well I searched but could not find a thread on this getting read to do it, and I would have liked one so I am writing one up. never having done it before the first time I bought a tool I didn't need and wasted a fair bit of time so for those like me who skipped out shop class and for whom each new wrenching area is a remedial learning experience, here's my usual overkill primer on replacing the u-joints.
1. I had bad u-joints for a while before i realized it. the vibration whining noise and clunking kind of grew on me I guess. It wasn't until I got a nasty butt vibration that I went looking and even then I could only feel the play in the u-joints when I lifted the rear wheels off the ground. With new u-joints the car is night and day in smoothness. really quite shocking.
2. pulling the drive shaft can suck. I recommend an extra long 14mm wrench and a mallet to break the nuts free at the t-case end. I found an 18" breaker bar would not get the job done. Toyota expects you to make match marks on each flange plate to match the alignment exactly. Also the nuts at the diff end of the drive shafts are serrated lock nuts and you are supposed to loosen and tighten from the bolt side (also the washer goes on the bolt side, not the nut side).
3. ok so once you get the thing off, you have to take the u-joint apart. First a geography lesson. A u-joint has 4 parts, the yoke (the u-shaped thing on the end of the drive shaft), the flange (the other u shaped thing that attaches to the differential), the spider (the centre cross) and the races (4 round things that are inset into the flange and yoke and hold the spider in place and contain the needle bearings that allow the u-joint spider to rotate). you are supposed to use match marks to ensure that the flange/yoke alignment and zirc location match when you replace everything. Take special note of this as you don't want to have to try and change things once you have pounded the new races in. Be particularly conscious of the zirc location as if you put it in the wrong spot you won't be able to reach it without pulling the drive shaft which will either cause you hassles every oil change or shorten the life of your u-joint a lot.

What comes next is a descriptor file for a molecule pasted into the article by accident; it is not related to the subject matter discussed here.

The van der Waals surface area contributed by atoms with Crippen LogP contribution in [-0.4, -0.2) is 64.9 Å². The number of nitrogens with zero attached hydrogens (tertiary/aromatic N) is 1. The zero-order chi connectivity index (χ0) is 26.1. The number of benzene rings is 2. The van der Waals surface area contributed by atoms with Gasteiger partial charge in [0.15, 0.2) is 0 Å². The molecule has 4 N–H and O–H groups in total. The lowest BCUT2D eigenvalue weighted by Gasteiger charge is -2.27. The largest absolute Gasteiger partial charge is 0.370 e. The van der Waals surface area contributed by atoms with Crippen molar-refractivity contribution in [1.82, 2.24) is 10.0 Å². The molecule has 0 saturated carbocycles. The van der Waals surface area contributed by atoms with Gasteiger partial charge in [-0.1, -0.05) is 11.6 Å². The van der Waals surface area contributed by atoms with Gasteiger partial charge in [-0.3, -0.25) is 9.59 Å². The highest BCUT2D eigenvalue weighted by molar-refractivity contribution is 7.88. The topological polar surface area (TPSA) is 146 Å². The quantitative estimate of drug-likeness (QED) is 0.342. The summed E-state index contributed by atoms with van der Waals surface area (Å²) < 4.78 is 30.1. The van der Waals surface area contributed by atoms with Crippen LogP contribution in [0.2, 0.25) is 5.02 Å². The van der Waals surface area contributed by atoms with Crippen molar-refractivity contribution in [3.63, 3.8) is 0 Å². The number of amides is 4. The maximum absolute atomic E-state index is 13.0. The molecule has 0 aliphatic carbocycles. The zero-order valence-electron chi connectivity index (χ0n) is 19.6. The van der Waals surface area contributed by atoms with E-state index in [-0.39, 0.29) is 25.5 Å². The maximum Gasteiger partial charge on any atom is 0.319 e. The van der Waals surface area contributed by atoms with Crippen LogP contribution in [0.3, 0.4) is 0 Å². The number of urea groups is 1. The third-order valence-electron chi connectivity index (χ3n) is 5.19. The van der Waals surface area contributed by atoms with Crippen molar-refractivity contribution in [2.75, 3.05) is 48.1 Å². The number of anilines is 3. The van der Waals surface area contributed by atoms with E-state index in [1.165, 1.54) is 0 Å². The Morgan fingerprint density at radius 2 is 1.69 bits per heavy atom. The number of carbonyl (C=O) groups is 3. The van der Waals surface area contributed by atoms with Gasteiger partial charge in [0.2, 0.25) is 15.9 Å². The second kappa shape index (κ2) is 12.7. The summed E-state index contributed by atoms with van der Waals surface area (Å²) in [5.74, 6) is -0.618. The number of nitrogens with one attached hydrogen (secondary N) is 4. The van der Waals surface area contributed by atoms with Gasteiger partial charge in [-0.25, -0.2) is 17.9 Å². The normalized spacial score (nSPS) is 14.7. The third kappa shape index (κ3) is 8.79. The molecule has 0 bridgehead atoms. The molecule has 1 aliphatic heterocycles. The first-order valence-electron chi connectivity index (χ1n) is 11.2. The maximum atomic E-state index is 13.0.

4. remove the 4 c-clips that hold the races in place. These are at the end of each arm of the spider flush against the inner surface of the flange and yoke. they are not half way between the cross and the yoke as I assumed (Don't pull the rubber seal off the middle or you will get a handful of needle bearings everywhere).
5. the c-clips are tightly wedged in a groove. to remove them easily you need to release tension on the groove. to do this you need to hammer the race into the yoke/flange a little bit. To do this you need something like a brass drift or a bushing. I used a 22mm socket which fit just inside the race, and a brass mallet. When you pound on the race to release the tension it doesn't really matter whether the bottom of the flange (the opposite race) is wedged against something or open. Either way pounding on the race a few times should release enough tension to pop the c clip.